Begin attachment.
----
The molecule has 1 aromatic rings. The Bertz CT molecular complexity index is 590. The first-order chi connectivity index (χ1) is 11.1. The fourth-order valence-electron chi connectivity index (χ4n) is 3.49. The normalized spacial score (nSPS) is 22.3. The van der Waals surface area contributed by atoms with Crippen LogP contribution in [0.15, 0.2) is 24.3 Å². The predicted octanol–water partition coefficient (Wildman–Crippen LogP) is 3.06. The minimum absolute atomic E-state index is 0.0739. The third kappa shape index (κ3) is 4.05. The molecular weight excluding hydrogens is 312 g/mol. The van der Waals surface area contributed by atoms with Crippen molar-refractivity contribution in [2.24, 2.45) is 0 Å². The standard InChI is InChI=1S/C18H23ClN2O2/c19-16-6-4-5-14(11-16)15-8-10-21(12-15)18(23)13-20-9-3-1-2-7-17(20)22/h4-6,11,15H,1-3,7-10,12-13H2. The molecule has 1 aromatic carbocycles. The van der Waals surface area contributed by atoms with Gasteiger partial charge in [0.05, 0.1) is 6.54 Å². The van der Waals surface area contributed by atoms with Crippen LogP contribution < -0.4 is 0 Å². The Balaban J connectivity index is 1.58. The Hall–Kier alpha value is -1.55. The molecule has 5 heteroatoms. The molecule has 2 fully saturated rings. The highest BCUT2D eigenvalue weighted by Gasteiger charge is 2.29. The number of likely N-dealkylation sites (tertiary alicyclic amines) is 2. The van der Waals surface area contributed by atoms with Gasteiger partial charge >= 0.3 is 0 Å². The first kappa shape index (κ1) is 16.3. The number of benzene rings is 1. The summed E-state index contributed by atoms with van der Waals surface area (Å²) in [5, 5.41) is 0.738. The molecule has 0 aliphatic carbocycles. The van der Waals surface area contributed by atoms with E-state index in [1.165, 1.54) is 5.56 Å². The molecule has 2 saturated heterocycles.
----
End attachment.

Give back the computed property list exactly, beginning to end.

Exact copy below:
The molecule has 1 aromatic rings. The Bertz CT molecular complexity index is 590. The first-order chi connectivity index (χ1) is 11.1. The fourth-order valence-electron chi connectivity index (χ4n) is 3.49. The normalized spacial score (nSPS) is 22.3. The van der Waals surface area contributed by atoms with Crippen LogP contribution in [0.15, 0.2) is 24.3 Å². The predicted octanol–water partition coefficient (Wildman–Crippen LogP) is 3.06. The minimum absolute atomic E-state index is 0.0739. The third kappa shape index (κ3) is 4.05. The molecular weight excluding hydrogens is 312 g/mol. The van der Waals surface area contributed by atoms with Crippen molar-refractivity contribution in [2.24, 2.45) is 0 Å². The standard InChI is InChI=1S/C18H23ClN2O2/c19-16-6-4-5-14(11-16)15-8-10-21(12-15)18(23)13-20-9-3-1-2-7-17(20)22/h4-6,11,15H,1-3,7-10,12-13H2. The molecule has 1 aromatic carbocycles. The van der Waals surface area contributed by atoms with Gasteiger partial charge in [0.05, 0.1) is 6.54 Å². The van der Waals surface area contributed by atoms with Crippen LogP contribution < -0.4 is 0 Å². The Balaban J connectivity index is 1.58. The Hall–Kier alpha value is -1.55. The molecule has 5 heteroatoms. The molecule has 2 fully saturated rings. The highest BCUT2D eigenvalue weighted by Gasteiger charge is 2.29. The number of likely N-dealkylation sites (tertiary alicyclic amines) is 2. The van der Waals surface area contributed by atoms with Gasteiger partial charge >= 0.3 is 0 Å². The first kappa shape index (κ1) is 16.3. The number of benzene rings is 1. The summed E-state index contributed by atoms with van der Waals surface area (Å²) in [5, 5.41) is 0.738. The molecule has 0 aliphatic carbocycles. The van der Waals surface area contributed by atoms with E-state index in [1.165, 1.54) is 5.56 Å². The molecule has 2 saturated heterocycles.